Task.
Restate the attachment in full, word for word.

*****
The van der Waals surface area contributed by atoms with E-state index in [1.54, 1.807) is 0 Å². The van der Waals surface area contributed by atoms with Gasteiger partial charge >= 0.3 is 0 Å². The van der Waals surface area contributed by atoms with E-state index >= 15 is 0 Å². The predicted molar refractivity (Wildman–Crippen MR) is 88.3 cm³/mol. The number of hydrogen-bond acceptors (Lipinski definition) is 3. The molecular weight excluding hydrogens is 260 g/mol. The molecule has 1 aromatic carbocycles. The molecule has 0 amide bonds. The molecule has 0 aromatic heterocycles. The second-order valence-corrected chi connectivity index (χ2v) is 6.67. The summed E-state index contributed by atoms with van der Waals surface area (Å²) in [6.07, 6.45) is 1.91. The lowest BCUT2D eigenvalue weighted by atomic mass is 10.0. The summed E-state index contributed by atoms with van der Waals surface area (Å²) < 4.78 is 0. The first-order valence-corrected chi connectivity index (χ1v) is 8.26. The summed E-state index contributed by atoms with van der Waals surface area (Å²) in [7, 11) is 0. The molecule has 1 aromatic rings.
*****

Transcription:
The van der Waals surface area contributed by atoms with E-state index in [1.54, 1.807) is 0 Å². The van der Waals surface area contributed by atoms with Gasteiger partial charge >= 0.3 is 0 Å². The van der Waals surface area contributed by atoms with E-state index >= 15 is 0 Å². The predicted molar refractivity (Wildman–Crippen MR) is 88.3 cm³/mol. The number of hydrogen-bond acceptors (Lipinski definition) is 3. The molecular weight excluding hydrogens is 260 g/mol. The molecule has 1 aromatic carbocycles. The molecule has 0 amide bonds. The molecule has 0 aromatic heterocycles. The second-order valence-corrected chi connectivity index (χ2v) is 6.67. The summed E-state index contributed by atoms with van der Waals surface area (Å²) in [6.07, 6.45) is 1.91. The lowest BCUT2D eigenvalue weighted by atomic mass is 10.0. The summed E-state index contributed by atoms with van der Waals surface area (Å²) < 4.78 is 0. The first-order valence-corrected chi connectivity index (χ1v) is 8.26. The summed E-state index contributed by atoms with van der Waals surface area (Å²) in [7, 11) is 0. The molecule has 1 aromatic rings.